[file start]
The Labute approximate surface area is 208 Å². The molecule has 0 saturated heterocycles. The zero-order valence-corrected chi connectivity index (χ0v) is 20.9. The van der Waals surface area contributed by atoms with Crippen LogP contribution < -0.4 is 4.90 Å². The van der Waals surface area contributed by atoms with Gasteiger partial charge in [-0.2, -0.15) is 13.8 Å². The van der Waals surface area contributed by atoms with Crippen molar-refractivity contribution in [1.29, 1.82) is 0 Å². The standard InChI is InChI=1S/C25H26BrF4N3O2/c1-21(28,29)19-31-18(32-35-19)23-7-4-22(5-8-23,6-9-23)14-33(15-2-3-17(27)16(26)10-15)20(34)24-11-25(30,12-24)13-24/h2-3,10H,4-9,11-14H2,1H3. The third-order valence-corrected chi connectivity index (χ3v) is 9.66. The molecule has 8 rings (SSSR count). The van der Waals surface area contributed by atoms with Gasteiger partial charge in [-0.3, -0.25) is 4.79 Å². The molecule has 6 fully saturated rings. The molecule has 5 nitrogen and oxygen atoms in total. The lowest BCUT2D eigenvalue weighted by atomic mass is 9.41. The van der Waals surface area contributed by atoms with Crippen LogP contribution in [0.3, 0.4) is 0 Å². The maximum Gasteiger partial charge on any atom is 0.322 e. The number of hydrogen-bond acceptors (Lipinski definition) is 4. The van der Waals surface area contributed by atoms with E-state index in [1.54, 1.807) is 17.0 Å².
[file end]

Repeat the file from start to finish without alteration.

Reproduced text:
The Labute approximate surface area is 208 Å². The molecule has 0 saturated heterocycles. The zero-order valence-corrected chi connectivity index (χ0v) is 20.9. The van der Waals surface area contributed by atoms with Crippen LogP contribution < -0.4 is 4.90 Å². The van der Waals surface area contributed by atoms with Gasteiger partial charge in [-0.2, -0.15) is 13.8 Å². The van der Waals surface area contributed by atoms with Crippen molar-refractivity contribution in [1.29, 1.82) is 0 Å². The standard InChI is InChI=1S/C25H26BrF4N3O2/c1-21(28,29)19-31-18(32-35-19)23-7-4-22(5-8-23,6-9-23)14-33(15-2-3-17(27)16(26)10-15)20(34)24-11-25(30,12-24)13-24/h2-3,10H,4-9,11-14H2,1H3. The third-order valence-corrected chi connectivity index (χ3v) is 9.66. The molecule has 8 rings (SSSR count). The van der Waals surface area contributed by atoms with Gasteiger partial charge in [-0.3, -0.25) is 4.79 Å². The molecule has 6 fully saturated rings. The molecule has 5 nitrogen and oxygen atoms in total. The lowest BCUT2D eigenvalue weighted by atomic mass is 9.41. The van der Waals surface area contributed by atoms with Crippen LogP contribution in [0.3, 0.4) is 0 Å². The maximum Gasteiger partial charge on any atom is 0.322 e. The number of hydrogen-bond acceptors (Lipinski definition) is 4. The van der Waals surface area contributed by atoms with E-state index in [1.54, 1.807) is 17.0 Å².